The bacterial flora occurring in brackish pond water, sediment, gills and intestine of healthy tilapia cultured in Saudi Arabia were estimated both quantitatively and qualitatively, and the isolates were identified to genus or species level. Total viable count of bacteria ranged from 1.4±1.5×103 to 8.6±2.7×103 cfu ml-1 ; 1.2±3.1×106 to 7.3±1.1×107 cfu g-1; 8.7±1.9×105 to 2.1±0.9×106 cfu g-1; and 2.8±2.4×107 to 1.0±1.6×108 cfu g-1 in the pond water, sediment, gills and intestine of brackish water tilapia, respectively. In total, 19 bacterial species were identified. The bacteria were predominantly Gram-negative rods (87%). Pond water and sediment bacteria influenced the bacterial composition of gills and intestine of tilapia. In contrast to gill bacteria, more diversification was observed in intestinal bacteria. The predominant (prevalence N10%) bacterial species were Vibrio parahaemolyticus, Vibrio carchariae, Vibrio alginolyticus, Chryseomonas sp., Vibrio vulnificus, and Streptococcus sp. in all the populations with the exception of the sediment population where Streptococcus sp. was replaced by Shewanella putrefaciens. Vibrio spp. (58% of the total isolates) dominated the total bacterial population.
In a world where wild capture fisheries are becoming increasingly depleted, tilapia offer the possibility of commercial and home-grown protein sources because of their superior culture facilities. World tilapia aquaculture production doubled between 1986 and 1992, and followed Chinese carps and salmonids in total farm production (FAO, 1994). The more common species in brackish water ponds are mullets, tilapia and catfish, although the detailed economic viability of brackish water pond tilapia culture has yet to be determined. The omnivorous, fast growing tasty tilapia appear to be well equipped to survive in brackish water along the Gulf Coast (Peterson, 2002). Tilapia can tolerate, grow and even reproduce in saline waters, although this capacity is somewhat offset under high salinity conditions. A range of 10–20 ppt is optimal for growth (Suresh and Kwei Lin, 1992), although some tilapia strains can be grown well has in brackish water (Romana-Eguia and Eguia, 1999). In Saudi Arabia, tilapia culture has increased in fresh water, particularly because of its fast growth and the fact that it can be easily produced in many confined water bodies throughout the country. However, in brackish water bodies tilapia are not cultured commercially though they are available in such water. Since modern aquacultural practices are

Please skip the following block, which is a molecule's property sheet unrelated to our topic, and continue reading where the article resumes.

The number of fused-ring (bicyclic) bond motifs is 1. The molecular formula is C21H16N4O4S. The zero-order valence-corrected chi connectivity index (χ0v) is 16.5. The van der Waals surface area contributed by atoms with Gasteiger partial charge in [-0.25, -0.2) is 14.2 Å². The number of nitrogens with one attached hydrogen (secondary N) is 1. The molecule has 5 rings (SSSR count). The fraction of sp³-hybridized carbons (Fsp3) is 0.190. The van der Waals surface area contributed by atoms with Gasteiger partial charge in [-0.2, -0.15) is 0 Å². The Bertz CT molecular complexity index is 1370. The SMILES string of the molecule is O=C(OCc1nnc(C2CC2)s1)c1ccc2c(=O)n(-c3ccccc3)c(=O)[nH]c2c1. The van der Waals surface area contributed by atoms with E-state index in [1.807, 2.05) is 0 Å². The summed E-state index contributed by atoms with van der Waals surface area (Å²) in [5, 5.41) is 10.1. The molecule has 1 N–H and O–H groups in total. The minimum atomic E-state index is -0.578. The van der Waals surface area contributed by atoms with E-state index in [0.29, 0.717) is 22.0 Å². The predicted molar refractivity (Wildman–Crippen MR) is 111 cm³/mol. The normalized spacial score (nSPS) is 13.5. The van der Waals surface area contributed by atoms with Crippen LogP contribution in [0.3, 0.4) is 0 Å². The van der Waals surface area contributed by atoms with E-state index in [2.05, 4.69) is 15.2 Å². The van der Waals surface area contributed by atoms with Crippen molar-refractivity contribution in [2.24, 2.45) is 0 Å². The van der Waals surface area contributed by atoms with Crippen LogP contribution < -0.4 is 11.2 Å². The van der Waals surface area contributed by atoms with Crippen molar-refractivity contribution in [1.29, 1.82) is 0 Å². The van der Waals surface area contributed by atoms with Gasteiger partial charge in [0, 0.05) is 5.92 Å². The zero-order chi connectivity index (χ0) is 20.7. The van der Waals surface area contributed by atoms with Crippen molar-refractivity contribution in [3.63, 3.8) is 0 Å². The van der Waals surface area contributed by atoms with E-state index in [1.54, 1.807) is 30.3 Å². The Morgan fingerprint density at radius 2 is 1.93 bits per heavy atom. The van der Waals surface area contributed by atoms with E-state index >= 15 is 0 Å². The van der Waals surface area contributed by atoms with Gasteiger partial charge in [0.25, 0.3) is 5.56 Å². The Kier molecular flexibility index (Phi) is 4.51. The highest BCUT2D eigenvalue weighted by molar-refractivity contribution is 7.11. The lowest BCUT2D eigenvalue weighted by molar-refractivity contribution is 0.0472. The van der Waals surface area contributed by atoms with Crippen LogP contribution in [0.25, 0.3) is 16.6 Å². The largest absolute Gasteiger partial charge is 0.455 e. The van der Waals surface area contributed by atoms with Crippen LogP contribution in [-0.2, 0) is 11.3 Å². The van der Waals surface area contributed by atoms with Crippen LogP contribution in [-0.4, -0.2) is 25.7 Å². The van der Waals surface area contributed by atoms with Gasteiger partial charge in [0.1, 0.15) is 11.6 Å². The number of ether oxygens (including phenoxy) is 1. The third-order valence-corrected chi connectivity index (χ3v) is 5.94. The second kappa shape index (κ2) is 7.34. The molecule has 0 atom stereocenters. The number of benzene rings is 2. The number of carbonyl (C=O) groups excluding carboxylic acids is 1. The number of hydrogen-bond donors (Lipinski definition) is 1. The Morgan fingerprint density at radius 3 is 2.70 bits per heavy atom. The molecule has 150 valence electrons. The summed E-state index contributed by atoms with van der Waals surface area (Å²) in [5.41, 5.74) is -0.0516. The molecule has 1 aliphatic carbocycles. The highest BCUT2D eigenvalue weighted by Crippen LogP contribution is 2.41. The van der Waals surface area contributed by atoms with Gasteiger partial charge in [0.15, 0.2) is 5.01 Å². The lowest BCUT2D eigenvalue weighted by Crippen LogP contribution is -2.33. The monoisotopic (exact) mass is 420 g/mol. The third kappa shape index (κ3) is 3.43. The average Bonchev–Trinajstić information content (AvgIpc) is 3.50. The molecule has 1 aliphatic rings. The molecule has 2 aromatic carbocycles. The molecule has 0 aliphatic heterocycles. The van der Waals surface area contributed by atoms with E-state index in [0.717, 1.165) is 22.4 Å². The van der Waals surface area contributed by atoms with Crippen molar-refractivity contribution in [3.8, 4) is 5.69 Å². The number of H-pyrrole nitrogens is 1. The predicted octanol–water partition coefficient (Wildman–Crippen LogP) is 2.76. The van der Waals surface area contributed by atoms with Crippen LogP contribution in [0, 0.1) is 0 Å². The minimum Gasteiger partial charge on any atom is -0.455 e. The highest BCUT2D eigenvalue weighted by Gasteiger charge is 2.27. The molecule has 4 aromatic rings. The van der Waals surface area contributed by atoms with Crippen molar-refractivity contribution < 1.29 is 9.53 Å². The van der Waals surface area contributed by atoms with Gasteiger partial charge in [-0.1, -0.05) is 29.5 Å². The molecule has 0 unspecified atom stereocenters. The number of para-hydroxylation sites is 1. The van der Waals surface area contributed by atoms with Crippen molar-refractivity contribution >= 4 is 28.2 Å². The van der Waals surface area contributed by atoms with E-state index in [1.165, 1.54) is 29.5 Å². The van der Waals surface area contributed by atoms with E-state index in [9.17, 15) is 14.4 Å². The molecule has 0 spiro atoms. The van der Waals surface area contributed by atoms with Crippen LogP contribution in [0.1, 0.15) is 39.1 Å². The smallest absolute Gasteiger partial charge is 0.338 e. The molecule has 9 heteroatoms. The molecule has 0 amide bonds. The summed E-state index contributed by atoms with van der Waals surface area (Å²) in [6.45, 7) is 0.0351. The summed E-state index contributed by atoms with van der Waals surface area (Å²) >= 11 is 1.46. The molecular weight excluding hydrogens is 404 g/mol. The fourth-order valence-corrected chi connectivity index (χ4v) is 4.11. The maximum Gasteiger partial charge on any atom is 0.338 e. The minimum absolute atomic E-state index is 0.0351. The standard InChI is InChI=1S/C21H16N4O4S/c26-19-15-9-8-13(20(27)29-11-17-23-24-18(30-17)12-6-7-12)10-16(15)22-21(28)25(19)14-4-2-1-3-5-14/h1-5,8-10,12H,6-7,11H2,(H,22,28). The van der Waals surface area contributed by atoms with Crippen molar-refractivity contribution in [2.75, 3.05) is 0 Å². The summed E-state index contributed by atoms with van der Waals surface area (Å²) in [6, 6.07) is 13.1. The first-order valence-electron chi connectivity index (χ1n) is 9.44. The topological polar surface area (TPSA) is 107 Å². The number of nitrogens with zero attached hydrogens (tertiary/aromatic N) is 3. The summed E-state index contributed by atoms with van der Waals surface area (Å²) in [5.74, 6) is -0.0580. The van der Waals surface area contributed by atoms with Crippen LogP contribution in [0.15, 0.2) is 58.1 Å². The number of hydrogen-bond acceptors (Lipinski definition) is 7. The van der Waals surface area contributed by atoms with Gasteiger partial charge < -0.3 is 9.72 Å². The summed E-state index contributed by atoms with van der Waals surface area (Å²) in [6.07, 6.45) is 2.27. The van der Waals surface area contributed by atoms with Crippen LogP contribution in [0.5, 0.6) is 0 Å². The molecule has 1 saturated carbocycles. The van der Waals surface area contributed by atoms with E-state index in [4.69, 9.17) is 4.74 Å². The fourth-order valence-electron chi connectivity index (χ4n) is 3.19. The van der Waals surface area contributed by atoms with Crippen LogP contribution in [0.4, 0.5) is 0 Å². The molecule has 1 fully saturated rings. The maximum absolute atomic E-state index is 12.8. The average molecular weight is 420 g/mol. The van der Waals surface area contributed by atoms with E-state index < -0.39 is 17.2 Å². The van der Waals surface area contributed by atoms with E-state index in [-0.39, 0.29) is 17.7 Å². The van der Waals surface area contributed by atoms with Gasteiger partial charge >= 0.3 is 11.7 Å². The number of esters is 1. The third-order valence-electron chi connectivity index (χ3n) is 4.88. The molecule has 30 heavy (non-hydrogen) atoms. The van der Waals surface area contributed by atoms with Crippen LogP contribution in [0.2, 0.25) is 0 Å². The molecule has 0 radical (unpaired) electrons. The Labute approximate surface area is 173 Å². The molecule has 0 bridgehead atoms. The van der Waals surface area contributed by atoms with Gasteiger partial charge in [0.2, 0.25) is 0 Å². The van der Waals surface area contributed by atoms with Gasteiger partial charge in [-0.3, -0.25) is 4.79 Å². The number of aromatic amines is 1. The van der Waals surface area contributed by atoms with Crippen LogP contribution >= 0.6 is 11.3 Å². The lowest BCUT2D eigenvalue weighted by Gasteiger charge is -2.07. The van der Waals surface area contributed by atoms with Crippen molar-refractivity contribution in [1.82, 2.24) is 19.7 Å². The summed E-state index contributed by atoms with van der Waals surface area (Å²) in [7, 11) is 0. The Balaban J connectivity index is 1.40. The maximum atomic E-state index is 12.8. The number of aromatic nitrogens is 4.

quite new in Saudi Arabia, basic information on the bacterial populations and types associated with cultured fish species are scarce. Nevertheless, this data is required for the development of preventive measures to safeguard against infectious agents which could cause disease and financial losses. Aquatic microorganisms not only influence the water quality but are also known to be closely associated with the physiological status of the fish, disease and postharvest quality. Almost no information is available in Saudi Arabia on the bacteriology of brackish water bodies though aquatic animals take a large number of bacteria into their gut and gills from water, sediment and food. The intestinal microflora may be involved in the spread of fecal contaminants (Al-Harbi, 2003). Bowen (1976) reported the contribution of bacteria to the diet of fishes. SyvokienJ and MickJnienJ (1998) established that in the brackish water environment viable counts of the bacteria were many times lower than those in the digestive system of fish indicating that the digestive tract provides favourable ecological niches for these organisms. Fish with abundant and diverse microflora have considerable opportunities to adapt to changing nutritional substrates and to assimilate food better, and thus enhance their adaptive possibilities.